Americans of all ethnic backgrounds were inspired by Alex Haley's 1977 mini-series Roots, eventually watched by hundreds of millions worldwide. Today a quarter of the 300,000 amateur genealogists who visit the Denver Public Library each year are Hispanic. Ukrainian Americans register inquiries at http://www.carpatho-rusyn.org, and Cajuns can search for their ancestors on a CD-ROM of half a million names, compiled by Acadian genealogist Yvon Cyr.
Yvon & Judy Cyr
(Photo by Peter Sibbald)
Click here for details on the CYR/SIRE Family Genealogy CD-ROM, now available
WE'VE GOT MAIL! Yvon Cyr takes pride in his Acadian Heritage, and his wife Judy treasures her family keepsakes. After tracing his roots, CYR is busy sharing information with the 500+ people on his Acadian Website's mailing list. Says he: "It's uniting people from all over the world who have a common interest".
In San Francisco, educator Albert Cheng, who has traced 2,800 years of his family history, leads a program for the Chinese Culture Foundation, which takes groups of Chinese-American youths back to their ancestral villages each summer after they have researched family and archival records in the U.S. "Now I feel proud of who I am," said 25-year-old Julia Fong, who met her great-grandmother, now 99, in Guangdong province. "She was feisty; she had no teeth and a wonderful smile."
No single group, however, is as involved as the Mormons. Believing that ancestors can be saved through retroactive baptism, they have sent missionaries around the globe, setting up 3,200 library branches in 64 countries and filming massive amounts of documents, touching on 2 billion people. With the promise that the church's vast trove of well-checked data will eventually be available online comes the potential for another burst in genealogical activity.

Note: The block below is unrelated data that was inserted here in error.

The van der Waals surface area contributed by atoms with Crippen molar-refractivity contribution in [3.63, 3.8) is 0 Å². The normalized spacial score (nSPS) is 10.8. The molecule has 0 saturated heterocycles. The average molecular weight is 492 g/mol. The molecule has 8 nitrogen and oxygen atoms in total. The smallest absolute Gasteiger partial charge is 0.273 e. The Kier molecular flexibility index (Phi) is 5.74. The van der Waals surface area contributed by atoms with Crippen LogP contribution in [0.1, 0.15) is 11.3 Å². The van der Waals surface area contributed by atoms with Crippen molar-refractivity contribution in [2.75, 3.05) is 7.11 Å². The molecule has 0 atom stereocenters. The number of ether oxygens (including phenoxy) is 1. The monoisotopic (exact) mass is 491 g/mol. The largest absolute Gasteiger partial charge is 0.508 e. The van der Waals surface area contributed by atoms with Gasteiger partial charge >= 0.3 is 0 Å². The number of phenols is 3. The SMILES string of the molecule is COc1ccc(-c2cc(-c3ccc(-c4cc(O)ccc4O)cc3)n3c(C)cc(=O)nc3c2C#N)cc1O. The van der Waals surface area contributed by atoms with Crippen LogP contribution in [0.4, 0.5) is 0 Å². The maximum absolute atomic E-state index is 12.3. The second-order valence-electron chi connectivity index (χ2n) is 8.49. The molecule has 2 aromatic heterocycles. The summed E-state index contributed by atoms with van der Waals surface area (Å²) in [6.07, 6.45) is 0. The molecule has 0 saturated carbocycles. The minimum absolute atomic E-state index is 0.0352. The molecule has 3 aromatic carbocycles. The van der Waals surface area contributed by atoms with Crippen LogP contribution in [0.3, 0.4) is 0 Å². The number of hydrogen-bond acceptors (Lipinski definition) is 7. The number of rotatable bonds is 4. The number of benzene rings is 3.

The Internet has already made the task easier. Cyndi Howells, 35, a Puyallup, Wash., housewife, got interested as a teenager when she read some old family letters and records for a high school genealogy project. "It was fascinating to see all these names and places and think this was all connected to me," she said. In 1992 she quit her job at a bank, bought a computer and began collecting website addresses. In 1996 she posted her list on the Internet. Today http://cyndislist.com has grown to 300 pages with links to 41,700 genealogical sites worldwide--from ships' passenger lists to prison rolls. Howells travels the country, giving speeches. "Everyone wants to know where they came from," she says. "I don't even have time to do my own research anymore."
Be forewarned: Much of what is on the Web now is akin to signposts--lists of documents but rarely the documents themselves. The National Archives provides a description of its material online--but only 120,000 of its 4 billion records have been digitized. Much of the Net's information is posted by volunteers who transcribe cemetery headstones or newspaper obituaries--with predictable human error. "People think because it's on the computer, it's the gospel truth. But it's only as good as the person doing it," says Cliff Collier of the Ontario Genealogical Society. His view, shared by most serious researchers, is that only an exact copy of an original marriage certificate or immigration visa can be trusted. "The true aficionado," adds Boston genealogist Eileen O'Duill, "wants to feel the paper that his great-grandfather's birth was registered on."
Starting to get interested? If you are willing to forgo leisurely weekends for a search that is bound to be alternately tedious and exhilarating, here's how: